Hi Vasileia, thanks for this question. I think it’s essential to clear the air regarding some prejudices against coffee, particularly iced coffee.
Coffee alone has many beneficial properties because it’s rich in antioxidants and health-promoting chemical compounds. Adverse effects are usually due to sustained abuse, mainly because it’s an acidic drink that can become irritant if it’s part of an unhealthy diet.
Other problems related to coffee drinking depend on caffeine, which is addictive and can create a whole range of problems when drinking more than the recommended daily intake, of around 400 mg per day.
For drinks, brewed coffee can have around 96 mg per 8 oz, while an espresso shot has only 64 mg. We can safely drink around four mugs of black coffee or six espresso drinks per day, considering this caffeine content.
Most problems regarding weight gain and other health issues depend on cream, sugar, and syrups, not coffee itself. That said, sugary coffee drinks can be very damaging for health, just like any milkshakes or any sugary and fatty drink, or food for that matter.
This reasoning applies all the same to iced coffee drinks. Drinking an iced americano without sugar is very low in calories and harmful fats and sugars. The same happens with a nitro cold brew if drank plain and straightforward.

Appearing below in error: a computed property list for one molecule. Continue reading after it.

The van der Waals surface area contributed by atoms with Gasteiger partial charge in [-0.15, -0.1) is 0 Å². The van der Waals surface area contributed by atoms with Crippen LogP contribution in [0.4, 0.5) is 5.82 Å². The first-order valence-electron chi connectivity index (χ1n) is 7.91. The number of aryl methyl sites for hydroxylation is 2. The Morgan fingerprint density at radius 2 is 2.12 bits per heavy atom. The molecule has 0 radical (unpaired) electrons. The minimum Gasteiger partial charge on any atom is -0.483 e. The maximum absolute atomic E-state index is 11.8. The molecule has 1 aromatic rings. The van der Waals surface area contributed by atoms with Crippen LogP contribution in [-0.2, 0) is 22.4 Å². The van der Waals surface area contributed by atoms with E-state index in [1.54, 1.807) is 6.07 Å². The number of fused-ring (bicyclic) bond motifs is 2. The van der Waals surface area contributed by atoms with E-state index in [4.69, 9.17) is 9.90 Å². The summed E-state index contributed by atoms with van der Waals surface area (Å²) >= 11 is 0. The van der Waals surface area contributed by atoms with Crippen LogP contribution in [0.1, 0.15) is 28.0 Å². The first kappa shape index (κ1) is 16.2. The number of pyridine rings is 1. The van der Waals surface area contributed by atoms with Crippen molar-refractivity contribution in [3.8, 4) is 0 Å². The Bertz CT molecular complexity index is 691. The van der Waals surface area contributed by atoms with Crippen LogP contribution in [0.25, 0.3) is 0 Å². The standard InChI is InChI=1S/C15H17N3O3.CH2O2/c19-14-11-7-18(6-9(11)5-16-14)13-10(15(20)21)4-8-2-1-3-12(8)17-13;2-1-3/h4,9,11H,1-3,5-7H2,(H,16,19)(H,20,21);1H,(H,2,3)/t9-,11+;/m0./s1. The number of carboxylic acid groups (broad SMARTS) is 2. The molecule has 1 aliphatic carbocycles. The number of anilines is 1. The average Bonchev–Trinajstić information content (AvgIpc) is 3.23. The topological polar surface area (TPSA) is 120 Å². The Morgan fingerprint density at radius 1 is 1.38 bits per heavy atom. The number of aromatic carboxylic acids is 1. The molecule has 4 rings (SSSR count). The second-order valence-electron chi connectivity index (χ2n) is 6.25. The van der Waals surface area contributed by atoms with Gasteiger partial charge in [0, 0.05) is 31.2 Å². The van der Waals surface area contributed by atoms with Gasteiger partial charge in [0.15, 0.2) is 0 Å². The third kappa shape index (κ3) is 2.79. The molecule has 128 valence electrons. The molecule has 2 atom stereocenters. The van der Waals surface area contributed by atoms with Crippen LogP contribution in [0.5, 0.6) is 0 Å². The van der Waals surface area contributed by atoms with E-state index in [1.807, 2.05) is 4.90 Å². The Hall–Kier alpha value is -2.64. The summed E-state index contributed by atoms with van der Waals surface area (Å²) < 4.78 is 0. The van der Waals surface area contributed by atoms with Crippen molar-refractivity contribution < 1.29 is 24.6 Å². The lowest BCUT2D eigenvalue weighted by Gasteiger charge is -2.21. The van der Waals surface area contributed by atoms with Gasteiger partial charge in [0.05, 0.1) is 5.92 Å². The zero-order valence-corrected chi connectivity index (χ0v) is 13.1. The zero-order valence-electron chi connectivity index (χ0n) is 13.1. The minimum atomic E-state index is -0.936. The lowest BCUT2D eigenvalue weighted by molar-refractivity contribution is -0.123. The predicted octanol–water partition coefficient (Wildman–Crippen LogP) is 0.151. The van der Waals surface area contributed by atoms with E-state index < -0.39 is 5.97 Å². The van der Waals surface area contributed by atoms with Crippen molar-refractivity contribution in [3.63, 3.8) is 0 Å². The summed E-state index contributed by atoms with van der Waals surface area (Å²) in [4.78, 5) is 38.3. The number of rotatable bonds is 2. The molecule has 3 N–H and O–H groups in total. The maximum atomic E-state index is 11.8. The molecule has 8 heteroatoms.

Iced coffee drinks at coffee shops tend to be very large, with a standard serving size of 16 oz and a minimum of 12 oz in many notorious chains. Considering that, published nutritional facts claim that a single serving of a 16 oz frappuccino can have almost 500 calories. In contrast, the same serving of cold brew can have around five calories, while an iced Americano can have about 15 calories.
Considering the differences, it’s evident that whipped cream, syrups, sweet sauces, toppings, and creamers are responsible for iced coffee drinks’ most detrimental health effects. Particularly in terms of long-term health issues like diabetes, heart problems, and even cancer, since research suggests that obesity can increase cancer risk.
In short, iced coffee is safe to drink as long as we don’t take more than the recommended caffeine daily intake and don’t mix it with sugary and fatty ingredients.